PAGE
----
Fast food consumption is strongly correlated with consumption of total fat, saturated fat, carbohydrates, and added sugars (40). While purchasing food at a fast food restaurant does not necessarily imply eating a high fat food item, according to previous findings, hamburgers and French fries top the list in terms of sales volume in fast food restaurants (42). This finding has been further supported by the significant positive association of frequency of fast food restaurant use and high fat food intake among adolescents (29,43). In a study by French and colleagues, fast food restaurant use of three days or more a week was positively associated with adolescent consumption of high fat foods and soft drinks and negatively associated with fruits and vegetables (29). In this study, more frequent fast food restaurant use and high fat food consumption among black students may point to the excess availability of fast food establishments and the limited availability of healthier foods, especially in urban, racially diverse communities (44).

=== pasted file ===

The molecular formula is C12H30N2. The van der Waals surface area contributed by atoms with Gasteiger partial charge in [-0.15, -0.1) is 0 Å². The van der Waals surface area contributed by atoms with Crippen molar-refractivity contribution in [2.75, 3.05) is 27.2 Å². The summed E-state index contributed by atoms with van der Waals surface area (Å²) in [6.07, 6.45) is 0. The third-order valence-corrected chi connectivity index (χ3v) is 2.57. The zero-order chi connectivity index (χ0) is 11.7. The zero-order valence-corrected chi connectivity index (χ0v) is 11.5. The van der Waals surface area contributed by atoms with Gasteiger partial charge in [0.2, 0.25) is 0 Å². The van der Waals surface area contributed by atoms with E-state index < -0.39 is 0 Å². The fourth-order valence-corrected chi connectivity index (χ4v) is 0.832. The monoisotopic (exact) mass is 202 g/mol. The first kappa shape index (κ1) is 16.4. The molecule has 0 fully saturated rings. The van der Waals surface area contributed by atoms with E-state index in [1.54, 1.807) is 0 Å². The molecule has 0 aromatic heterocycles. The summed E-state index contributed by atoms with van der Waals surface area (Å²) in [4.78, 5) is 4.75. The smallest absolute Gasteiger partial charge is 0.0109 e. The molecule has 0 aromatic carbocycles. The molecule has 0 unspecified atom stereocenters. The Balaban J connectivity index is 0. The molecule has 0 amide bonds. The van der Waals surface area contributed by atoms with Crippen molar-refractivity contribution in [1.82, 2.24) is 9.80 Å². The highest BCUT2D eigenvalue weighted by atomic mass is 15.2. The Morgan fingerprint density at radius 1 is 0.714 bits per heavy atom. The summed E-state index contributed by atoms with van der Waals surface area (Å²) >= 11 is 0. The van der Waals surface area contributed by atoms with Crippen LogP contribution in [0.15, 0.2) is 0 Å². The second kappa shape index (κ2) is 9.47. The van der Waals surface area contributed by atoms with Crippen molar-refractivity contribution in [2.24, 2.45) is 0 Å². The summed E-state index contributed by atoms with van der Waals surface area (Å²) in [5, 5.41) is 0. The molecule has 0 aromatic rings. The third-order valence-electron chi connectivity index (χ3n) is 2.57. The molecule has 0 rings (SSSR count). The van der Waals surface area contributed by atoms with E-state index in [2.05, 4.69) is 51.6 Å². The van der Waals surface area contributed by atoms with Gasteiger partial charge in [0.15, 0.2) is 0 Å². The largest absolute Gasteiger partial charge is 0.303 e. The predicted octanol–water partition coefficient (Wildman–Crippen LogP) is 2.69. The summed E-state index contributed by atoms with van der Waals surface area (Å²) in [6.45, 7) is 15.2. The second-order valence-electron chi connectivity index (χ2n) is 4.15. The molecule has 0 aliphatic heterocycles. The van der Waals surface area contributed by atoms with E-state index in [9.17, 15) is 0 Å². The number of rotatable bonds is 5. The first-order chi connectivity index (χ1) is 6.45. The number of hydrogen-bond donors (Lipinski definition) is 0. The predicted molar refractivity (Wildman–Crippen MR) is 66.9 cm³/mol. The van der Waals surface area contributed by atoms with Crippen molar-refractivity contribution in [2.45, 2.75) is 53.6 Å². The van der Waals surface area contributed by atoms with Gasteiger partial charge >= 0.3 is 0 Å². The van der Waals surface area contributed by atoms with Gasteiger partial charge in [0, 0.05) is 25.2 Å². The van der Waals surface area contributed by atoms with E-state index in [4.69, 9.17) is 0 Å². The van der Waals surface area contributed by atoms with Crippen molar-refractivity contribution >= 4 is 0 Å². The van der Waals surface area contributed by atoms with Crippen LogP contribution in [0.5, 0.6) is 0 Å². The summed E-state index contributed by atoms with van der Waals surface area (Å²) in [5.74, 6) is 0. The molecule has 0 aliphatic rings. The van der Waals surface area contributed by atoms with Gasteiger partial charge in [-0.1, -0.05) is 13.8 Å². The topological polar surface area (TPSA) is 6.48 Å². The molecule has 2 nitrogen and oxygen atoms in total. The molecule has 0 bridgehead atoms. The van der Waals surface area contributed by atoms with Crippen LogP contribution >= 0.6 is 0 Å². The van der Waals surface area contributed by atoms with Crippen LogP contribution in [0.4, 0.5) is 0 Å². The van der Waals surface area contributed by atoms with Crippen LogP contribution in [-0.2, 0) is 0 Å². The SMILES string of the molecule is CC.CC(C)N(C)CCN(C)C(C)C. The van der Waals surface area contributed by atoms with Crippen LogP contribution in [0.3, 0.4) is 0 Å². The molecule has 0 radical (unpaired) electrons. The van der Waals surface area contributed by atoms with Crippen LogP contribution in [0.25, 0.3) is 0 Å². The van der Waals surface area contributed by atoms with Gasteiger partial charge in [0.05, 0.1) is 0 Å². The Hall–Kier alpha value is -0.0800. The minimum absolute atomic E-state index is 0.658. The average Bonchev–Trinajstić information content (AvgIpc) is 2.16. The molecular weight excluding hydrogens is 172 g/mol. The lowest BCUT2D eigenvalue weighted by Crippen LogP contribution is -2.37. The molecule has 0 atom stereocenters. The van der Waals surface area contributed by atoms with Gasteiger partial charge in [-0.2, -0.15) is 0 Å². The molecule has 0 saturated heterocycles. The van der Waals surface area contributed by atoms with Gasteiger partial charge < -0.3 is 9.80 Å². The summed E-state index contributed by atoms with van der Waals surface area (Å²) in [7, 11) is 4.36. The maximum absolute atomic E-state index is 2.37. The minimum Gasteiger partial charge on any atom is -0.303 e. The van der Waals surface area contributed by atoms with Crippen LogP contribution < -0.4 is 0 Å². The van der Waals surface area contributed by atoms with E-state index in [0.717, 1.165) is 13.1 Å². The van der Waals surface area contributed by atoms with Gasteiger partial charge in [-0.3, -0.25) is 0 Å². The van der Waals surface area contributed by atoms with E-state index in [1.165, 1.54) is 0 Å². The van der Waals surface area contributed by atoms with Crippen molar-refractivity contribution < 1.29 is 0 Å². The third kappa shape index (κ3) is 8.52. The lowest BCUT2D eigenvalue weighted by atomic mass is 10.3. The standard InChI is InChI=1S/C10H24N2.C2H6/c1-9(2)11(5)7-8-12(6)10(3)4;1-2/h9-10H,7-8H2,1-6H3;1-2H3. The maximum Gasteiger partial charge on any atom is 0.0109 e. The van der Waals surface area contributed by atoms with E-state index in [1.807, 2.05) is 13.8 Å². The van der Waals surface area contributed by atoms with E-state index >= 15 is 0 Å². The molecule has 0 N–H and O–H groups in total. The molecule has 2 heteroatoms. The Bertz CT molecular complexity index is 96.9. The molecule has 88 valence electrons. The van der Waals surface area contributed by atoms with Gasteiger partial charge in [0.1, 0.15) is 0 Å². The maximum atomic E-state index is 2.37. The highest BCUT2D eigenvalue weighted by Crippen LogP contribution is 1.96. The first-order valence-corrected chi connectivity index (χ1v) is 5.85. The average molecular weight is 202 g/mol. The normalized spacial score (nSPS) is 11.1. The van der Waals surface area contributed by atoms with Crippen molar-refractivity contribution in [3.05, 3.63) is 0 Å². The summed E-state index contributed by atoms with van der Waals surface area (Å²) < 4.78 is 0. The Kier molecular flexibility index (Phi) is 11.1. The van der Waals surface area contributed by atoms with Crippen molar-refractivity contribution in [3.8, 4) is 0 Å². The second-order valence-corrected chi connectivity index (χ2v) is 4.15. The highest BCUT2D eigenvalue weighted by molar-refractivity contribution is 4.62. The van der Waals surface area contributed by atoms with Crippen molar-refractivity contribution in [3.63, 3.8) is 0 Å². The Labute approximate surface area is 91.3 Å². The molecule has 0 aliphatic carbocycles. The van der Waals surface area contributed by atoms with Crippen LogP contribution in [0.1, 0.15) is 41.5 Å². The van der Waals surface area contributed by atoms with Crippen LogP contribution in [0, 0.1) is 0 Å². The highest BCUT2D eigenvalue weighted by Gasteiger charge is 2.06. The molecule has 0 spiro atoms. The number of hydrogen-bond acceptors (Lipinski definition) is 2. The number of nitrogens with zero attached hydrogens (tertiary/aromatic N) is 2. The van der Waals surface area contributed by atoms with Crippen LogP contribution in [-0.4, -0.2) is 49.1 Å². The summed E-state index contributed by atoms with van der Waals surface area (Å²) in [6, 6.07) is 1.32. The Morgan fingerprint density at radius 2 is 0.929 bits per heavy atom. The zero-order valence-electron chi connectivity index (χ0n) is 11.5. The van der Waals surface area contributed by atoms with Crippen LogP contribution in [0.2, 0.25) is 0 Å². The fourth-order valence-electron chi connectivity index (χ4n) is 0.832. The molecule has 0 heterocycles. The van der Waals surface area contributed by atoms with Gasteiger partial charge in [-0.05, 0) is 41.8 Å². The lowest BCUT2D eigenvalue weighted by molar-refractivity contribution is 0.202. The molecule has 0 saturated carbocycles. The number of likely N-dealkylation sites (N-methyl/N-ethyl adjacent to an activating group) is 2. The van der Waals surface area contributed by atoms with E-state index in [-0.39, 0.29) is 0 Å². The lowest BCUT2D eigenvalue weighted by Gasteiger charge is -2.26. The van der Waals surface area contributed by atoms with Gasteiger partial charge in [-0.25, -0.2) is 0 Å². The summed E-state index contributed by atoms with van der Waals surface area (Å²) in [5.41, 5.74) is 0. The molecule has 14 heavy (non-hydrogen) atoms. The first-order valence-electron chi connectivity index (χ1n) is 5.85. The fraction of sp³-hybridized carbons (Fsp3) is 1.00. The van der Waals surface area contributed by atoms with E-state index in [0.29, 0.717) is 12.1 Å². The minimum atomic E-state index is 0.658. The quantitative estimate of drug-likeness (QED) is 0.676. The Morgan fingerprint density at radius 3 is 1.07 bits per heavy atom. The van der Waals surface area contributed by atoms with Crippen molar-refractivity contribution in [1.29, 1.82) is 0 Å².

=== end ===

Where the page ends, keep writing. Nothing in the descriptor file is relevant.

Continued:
A major finding that emerges from this study is that black students reported higher consumption of sweetened beverages, high fat foods and fast food restaurant use than all other students. Unhealthy dietary practices among black youth is of great concern considering the higher rates of overweight and obesity among this group, as compared to all other youth (22). Although the diets of most adolescents can be improved, our findings emphasize that minorities, in particular will greatly benefit from nutrition education and health programming that focuses on fostering a school environment that promotes availability of healthy food alternatives.